Origin: Aydin / Kula
Woven: c. 1880
Size: 1.74 x 1.11 m 5'8" x 3'6"
Price Euros 3600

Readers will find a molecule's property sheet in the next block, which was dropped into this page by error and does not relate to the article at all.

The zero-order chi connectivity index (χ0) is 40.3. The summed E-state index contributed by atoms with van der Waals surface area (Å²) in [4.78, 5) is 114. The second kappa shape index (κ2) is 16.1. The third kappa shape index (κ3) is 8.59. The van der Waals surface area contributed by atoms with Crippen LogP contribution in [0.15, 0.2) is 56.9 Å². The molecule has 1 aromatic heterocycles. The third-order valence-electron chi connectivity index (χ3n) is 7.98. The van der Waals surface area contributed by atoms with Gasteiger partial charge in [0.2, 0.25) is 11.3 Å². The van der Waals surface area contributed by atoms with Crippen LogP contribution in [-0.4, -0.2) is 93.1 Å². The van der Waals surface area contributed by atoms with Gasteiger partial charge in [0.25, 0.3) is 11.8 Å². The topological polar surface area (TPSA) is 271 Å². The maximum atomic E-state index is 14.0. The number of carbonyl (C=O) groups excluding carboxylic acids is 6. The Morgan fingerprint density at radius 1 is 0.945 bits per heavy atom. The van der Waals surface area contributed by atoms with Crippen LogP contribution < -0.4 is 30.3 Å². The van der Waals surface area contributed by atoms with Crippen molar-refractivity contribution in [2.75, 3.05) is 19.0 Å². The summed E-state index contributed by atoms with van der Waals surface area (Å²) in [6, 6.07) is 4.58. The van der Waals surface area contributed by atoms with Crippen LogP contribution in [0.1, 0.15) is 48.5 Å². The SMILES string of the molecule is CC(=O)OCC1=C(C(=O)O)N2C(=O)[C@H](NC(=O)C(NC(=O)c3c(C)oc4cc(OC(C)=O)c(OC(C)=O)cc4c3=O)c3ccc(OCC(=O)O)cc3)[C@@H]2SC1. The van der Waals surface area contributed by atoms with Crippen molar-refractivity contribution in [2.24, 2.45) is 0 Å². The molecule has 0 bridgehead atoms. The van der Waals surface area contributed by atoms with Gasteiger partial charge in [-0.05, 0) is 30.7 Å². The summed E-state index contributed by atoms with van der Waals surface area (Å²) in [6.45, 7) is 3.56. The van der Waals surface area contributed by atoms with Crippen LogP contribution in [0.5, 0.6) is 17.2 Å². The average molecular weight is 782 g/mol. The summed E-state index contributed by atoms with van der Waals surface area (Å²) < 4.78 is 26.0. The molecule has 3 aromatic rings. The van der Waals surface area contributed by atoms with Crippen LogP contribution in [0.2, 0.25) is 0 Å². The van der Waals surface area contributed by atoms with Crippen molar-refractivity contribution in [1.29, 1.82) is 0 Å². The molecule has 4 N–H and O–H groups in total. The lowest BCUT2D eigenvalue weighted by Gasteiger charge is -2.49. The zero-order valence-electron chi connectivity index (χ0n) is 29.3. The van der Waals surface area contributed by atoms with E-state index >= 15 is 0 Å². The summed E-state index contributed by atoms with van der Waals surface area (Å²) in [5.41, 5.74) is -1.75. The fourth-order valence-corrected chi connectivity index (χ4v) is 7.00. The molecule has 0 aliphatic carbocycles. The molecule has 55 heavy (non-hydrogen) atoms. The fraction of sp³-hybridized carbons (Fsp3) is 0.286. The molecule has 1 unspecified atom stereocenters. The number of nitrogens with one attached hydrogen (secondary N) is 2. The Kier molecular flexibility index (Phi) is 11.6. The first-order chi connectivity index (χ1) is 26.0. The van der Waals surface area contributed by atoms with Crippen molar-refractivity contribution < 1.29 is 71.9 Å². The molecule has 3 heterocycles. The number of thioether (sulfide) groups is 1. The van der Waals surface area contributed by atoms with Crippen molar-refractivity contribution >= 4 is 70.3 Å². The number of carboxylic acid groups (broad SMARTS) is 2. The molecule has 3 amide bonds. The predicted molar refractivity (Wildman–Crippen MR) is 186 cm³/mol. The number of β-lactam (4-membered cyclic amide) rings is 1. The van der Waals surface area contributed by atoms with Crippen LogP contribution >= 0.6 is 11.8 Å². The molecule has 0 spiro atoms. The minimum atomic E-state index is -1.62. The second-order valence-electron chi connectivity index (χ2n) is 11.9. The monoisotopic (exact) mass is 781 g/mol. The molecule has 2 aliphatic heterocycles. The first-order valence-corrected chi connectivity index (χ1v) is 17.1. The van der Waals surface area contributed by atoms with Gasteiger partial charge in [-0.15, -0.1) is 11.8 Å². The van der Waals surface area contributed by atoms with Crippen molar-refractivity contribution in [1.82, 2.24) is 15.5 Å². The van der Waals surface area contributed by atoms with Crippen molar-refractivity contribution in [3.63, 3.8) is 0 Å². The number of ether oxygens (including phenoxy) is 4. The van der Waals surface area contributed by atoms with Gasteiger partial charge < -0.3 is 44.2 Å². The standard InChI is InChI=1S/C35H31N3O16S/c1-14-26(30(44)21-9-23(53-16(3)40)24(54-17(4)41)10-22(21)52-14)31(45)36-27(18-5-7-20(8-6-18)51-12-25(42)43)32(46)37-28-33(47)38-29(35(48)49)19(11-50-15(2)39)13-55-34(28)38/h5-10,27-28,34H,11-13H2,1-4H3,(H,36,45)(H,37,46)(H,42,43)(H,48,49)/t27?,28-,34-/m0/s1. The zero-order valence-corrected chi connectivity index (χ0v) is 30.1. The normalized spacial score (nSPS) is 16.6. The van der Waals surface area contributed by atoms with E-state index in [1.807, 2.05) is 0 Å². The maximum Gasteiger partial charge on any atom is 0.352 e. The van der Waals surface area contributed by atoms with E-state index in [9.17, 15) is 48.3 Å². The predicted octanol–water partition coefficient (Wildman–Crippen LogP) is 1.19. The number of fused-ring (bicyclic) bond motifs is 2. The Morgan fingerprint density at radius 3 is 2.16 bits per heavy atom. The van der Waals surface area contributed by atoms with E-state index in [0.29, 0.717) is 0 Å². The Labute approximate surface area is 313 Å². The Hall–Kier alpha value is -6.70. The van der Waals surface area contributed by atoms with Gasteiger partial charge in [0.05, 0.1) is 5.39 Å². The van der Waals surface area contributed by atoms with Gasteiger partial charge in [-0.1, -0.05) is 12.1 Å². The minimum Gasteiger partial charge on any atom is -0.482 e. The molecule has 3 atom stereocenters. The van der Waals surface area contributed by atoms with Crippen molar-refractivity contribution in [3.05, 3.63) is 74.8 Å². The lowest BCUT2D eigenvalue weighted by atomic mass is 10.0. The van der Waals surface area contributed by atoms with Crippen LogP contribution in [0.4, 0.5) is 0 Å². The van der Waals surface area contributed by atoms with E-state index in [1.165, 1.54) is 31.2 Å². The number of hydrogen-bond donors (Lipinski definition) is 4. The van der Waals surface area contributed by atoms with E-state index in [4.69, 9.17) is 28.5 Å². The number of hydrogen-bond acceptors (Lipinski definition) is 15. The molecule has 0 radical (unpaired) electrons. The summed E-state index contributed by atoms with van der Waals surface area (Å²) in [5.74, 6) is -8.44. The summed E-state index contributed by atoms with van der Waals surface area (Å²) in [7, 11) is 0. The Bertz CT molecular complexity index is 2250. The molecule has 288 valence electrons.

This prayer kilim shows design and colour combinations typical of both Aydin and Kula, towns lying about 120 km from each other in what is now modern Western Turkey. It is likely that the weaver was familiar with the techniques from both towns, probably through marriage. The central mihrab (prayer arch) contains a very stylized tree of life design typical of this area, surrounded by the customary vine pattern and then a repeated geometric design as an outside border. As well as the colours being particularly pleasing on this piece, the design of the outside border is extremely unusual, is very rarely seen on prayer kilims of this type and therefore sets it apart. It was important in a prayer rug where motifs were placed, in particular, the seven points of contact of the user with the rug. According to Anatolian Folkloric belief, it was thought that the motifs used could therefore have magical significance. The weaver of this kilim has used a complex rams horn motif at the apex, thought to signify heroism, power and masculinity. This would have been the point of contact of the forehead. Similarly there are other motifs positioned where the hands, knees and toes would be in contact with the ground when the rug was used in prayer. Some extra motifs indicate the weaver's wish that no harm might come to the user, and this was particularly true of prayer rugs. The weaver here has also made many random improvisations within the central mihrab that add to the character of this fine antique kilim.
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